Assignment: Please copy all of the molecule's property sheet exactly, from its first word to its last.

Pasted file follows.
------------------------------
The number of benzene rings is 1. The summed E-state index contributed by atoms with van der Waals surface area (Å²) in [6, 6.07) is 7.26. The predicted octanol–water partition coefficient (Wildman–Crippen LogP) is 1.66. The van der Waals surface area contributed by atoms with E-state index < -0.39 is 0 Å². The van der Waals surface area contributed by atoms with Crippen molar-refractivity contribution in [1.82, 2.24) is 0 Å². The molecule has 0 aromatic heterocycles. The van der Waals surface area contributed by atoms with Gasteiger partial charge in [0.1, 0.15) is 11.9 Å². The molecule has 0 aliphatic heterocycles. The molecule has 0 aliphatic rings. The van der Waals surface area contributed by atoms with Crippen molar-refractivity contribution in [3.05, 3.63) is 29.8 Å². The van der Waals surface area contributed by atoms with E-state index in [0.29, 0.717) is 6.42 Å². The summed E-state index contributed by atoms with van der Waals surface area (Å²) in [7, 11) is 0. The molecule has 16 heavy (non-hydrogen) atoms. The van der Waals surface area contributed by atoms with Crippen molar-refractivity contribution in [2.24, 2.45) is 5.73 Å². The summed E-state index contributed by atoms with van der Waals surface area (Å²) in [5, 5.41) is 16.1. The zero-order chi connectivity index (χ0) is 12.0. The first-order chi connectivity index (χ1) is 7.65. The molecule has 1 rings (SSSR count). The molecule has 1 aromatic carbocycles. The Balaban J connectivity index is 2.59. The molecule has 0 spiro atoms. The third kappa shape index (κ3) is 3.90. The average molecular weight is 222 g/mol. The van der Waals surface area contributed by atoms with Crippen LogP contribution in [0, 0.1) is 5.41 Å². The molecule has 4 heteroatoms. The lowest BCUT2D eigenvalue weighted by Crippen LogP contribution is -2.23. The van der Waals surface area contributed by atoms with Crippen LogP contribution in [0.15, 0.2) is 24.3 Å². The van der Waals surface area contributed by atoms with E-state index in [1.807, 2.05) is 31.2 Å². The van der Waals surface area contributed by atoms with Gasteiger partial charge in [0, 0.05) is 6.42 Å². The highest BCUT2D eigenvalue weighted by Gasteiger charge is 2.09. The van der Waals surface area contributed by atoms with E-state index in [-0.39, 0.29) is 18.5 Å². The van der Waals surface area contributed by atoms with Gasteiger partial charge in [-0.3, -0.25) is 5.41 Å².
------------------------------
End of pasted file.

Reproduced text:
The number of benzene rings is 1. The summed E-state index contributed by atoms with van der Waals surface area (Å²) in [6, 6.07) is 7.26. The predicted octanol–water partition coefficient (Wildman–Crippen LogP) is 1.66. The van der Waals surface area contributed by atoms with E-state index < -0.39 is 0 Å². The van der Waals surface area contributed by atoms with Crippen molar-refractivity contribution in [1.82, 2.24) is 0 Å². The molecule has 0 aromatic heterocycles. The van der Waals surface area contributed by atoms with Gasteiger partial charge in [0.1, 0.15) is 11.9 Å². The molecule has 0 aliphatic heterocycles. The molecule has 0 aliphatic rings. The van der Waals surface area contributed by atoms with Crippen molar-refractivity contribution in [3.05, 3.63) is 29.8 Å². The van der Waals surface area contributed by atoms with E-state index in [0.29, 0.717) is 6.42 Å². The summed E-state index contributed by atoms with van der Waals surface area (Å²) in [7, 11) is 0. The molecule has 16 heavy (non-hydrogen) atoms. The van der Waals surface area contributed by atoms with Crippen molar-refractivity contribution in [2.24, 2.45) is 5.73 Å². The summed E-state index contributed by atoms with van der Waals surface area (Å²) in [5, 5.41) is 16.1. The zero-order chi connectivity index (χ0) is 12.0. The first-order chi connectivity index (χ1) is 7.65. The molecule has 1 rings (SSSR count). The molecule has 1 aromatic carbocycles. The Balaban J connectivity index is 2.59. The molecule has 0 spiro atoms. The third kappa shape index (κ3) is 3.90. The average molecular weight is 222 g/mol. The van der Waals surface area contributed by atoms with Crippen LogP contribution in [0, 0.1) is 5.41 Å². The molecule has 4 heteroatoms. The lowest BCUT2D eigenvalue weighted by Crippen LogP contribution is -2.23. The van der Waals surface area contributed by atoms with Crippen LogP contribution in [0.15, 0.2) is 24.3 Å². The van der Waals surface area contributed by atoms with E-state index in [1.807, 2.05) is 31.2 Å². The van der Waals surface area contributed by atoms with Gasteiger partial charge in [0, 0.05) is 6.42 Å². The highest BCUT2D eigenvalue weighted by Gasteiger charge is 2.09. The van der Waals surface area contributed by atoms with E-state index in [-0.39, 0.29) is 18.5 Å². The van der Waals surface area contributed by atoms with Gasteiger partial charge in [-0.3, -0.25) is 5.41 Å².